As Jennifer Grose at Slate reported this morning, a paper by Wendy Stock and John Siegfried at the most recent AEA meetings, had some very disturbing – but not surprising – findings in regarding women academics and marriage. The Slate article calls it the “wife penalty.” I’d prefer it to be called the “having-a-husband penalty.” In no uncertain terms, having a husband costs:
“For males, getting married within the first five years after graduation was associated with a 25 percent salary growth premium relative to other males. For females,however, getting married was associated with a 23 percent salary growth penalty relative to other females, perhaps reflecting compromises incurred in a two-career job search” (Stock and Siegfried 2014, 14-15).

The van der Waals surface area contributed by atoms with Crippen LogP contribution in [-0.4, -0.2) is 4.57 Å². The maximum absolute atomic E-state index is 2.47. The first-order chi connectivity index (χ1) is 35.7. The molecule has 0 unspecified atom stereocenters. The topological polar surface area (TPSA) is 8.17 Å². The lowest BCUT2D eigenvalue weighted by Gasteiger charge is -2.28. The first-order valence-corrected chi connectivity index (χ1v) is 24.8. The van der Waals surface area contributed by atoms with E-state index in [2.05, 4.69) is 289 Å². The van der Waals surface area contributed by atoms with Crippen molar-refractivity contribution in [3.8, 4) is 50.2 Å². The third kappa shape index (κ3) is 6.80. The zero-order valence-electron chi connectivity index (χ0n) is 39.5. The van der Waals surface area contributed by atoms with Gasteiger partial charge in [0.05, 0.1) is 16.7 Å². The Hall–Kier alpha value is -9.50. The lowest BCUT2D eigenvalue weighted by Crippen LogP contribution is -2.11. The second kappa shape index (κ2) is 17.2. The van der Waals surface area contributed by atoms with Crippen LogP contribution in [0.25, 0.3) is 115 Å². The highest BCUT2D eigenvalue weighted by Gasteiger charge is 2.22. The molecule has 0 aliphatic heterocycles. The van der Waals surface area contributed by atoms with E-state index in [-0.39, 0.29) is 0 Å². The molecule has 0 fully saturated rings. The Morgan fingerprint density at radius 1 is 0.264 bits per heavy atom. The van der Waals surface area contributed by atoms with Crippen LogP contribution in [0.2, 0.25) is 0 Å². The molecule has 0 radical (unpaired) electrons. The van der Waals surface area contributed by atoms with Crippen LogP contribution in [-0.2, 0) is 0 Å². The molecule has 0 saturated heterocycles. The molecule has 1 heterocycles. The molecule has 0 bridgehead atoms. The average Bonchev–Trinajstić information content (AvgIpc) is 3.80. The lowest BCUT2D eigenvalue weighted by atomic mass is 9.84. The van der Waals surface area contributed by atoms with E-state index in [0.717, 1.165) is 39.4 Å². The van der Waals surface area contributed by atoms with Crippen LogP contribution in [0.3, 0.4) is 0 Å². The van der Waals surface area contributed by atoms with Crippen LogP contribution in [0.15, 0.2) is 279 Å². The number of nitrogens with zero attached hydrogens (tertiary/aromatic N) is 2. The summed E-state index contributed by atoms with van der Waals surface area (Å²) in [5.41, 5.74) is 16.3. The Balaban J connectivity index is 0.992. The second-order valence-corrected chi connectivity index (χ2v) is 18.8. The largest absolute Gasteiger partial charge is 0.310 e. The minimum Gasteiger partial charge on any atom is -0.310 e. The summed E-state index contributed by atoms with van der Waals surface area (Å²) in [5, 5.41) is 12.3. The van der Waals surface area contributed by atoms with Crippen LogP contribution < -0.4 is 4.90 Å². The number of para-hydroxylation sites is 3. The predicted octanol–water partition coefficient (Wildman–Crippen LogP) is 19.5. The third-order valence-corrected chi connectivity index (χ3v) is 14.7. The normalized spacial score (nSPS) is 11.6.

The paper is available for download at the AEA site.
One interesting thing I noted: it also appears that marriage at time of degree could be a short-term boost:
“we found that marriage was significantly associated with salary growth, with those who were married at the time they earned their degree experiencing roughly 15 percent higher salary growth over the first five years of their careers” (Stock and Siegfried 2014, 14).
I wonder if this is due to issues of age or self-selection, something previously discussed at the Duck.
*Thanks to Justin Esarey for bringing this article to my attention.